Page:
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Financial accusations roil Orthodox Church

WASHINGTON -- Allegations of financial misconduct are rocking the Orthodox Church in America, whose former treasurer said top officials misappropriated millions of dollars in donations from agribusiness titan Dwayne Andreas, US military chaplains, and ordinary parishioners across the country.

The highest officers of the 400,000-member denomination, an offshoot of the Russian Orthodox Church, are accused of using the money to cover personal credit card bills, pay sexual blackmail, support family members, and make up shortfalls in various church accounts.

The former treasurer, Deacon Eric Wheeler, said the greatest fear of the church's leaders in the late 1990s was that Andreas, the retired chairman of Archer Daniels Midland Co., would visit Moscow and discover they had not used his donations to renovate a church and build a conference center.

So they prepared a modern-day Potemkin village, ordering a brass plaque that could instantly transform a Moscow law office into the ''Andreas Conference and Communications Center," he said.

The potential scandal will come to a head Wednesday when the church's governing body of 10 bishops, the Holy Synod, is scheduled to meet behind closed doors at its headquarters in Syosset, N.Y., to consider demands from some bishops, priests, and parishioners for an internal investigation and an independent audit going back to 1996.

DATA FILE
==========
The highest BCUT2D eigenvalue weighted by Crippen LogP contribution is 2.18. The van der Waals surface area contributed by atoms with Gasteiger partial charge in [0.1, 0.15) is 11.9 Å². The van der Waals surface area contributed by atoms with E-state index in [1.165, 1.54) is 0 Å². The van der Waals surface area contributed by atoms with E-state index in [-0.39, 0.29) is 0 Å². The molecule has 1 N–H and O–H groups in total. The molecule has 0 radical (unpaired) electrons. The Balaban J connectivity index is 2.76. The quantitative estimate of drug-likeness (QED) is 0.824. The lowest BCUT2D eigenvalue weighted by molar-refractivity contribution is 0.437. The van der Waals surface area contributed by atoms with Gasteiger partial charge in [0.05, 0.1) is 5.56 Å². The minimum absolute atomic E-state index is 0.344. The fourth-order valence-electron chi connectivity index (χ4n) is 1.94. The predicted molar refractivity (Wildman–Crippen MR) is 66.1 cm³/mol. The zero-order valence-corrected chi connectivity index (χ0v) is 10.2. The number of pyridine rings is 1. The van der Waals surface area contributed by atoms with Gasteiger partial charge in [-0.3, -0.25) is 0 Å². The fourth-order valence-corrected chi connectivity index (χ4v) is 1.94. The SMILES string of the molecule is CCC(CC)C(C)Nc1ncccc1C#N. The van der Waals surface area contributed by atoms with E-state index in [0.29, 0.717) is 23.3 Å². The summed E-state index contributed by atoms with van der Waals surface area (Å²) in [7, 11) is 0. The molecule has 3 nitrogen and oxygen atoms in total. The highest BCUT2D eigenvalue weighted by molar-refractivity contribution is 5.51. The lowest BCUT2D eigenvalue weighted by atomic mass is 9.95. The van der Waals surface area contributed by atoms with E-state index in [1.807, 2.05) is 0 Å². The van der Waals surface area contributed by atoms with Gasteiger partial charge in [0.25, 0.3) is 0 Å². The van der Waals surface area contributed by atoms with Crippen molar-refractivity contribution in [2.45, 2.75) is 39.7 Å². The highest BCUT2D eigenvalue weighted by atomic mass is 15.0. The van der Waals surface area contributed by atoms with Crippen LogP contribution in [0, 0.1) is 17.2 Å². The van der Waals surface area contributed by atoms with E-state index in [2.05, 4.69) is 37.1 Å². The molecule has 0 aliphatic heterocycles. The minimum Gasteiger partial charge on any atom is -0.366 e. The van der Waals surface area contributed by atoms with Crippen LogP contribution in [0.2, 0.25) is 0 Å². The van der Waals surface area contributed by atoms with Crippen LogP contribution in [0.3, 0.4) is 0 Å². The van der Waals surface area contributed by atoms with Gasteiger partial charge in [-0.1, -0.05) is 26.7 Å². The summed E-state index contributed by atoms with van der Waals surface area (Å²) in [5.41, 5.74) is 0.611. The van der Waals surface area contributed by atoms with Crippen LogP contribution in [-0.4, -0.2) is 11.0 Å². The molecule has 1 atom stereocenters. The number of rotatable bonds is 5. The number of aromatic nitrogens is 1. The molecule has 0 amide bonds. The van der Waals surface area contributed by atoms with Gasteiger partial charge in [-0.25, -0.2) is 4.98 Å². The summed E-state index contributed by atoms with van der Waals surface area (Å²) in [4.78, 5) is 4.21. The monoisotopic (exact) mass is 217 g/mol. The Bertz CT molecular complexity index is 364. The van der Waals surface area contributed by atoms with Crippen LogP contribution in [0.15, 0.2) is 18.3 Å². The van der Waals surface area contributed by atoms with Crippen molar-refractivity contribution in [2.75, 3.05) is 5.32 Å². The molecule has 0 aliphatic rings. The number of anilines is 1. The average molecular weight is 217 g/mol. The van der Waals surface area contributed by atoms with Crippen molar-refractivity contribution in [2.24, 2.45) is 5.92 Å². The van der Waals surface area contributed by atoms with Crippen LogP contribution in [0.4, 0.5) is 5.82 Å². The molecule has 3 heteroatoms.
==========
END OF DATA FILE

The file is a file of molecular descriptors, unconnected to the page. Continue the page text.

Although most of the money allegedly went astray in the 1990s, the accusations have emerged only in recent weeks. Wheeler first detailed them in a confidential letter to the bishops in October. Since Jan. 7, a watchdog group called Orthodox Christians for Accountability has posted the letter, other documents, and commentary on its website,

Some of the Internet postings from church members across the country are skeptical of the former treasurer's claims. But many express frustration that the church's leaders have not publicly responded to the allegations, even to refute them.

Mark Stokoe, the website's editor, said church leaders have privately dismissed Wheeler as a ''disgruntled former employee" who was fired in 1999. But he said other insiders have come forward to corroborate parts of Wheeler's account.

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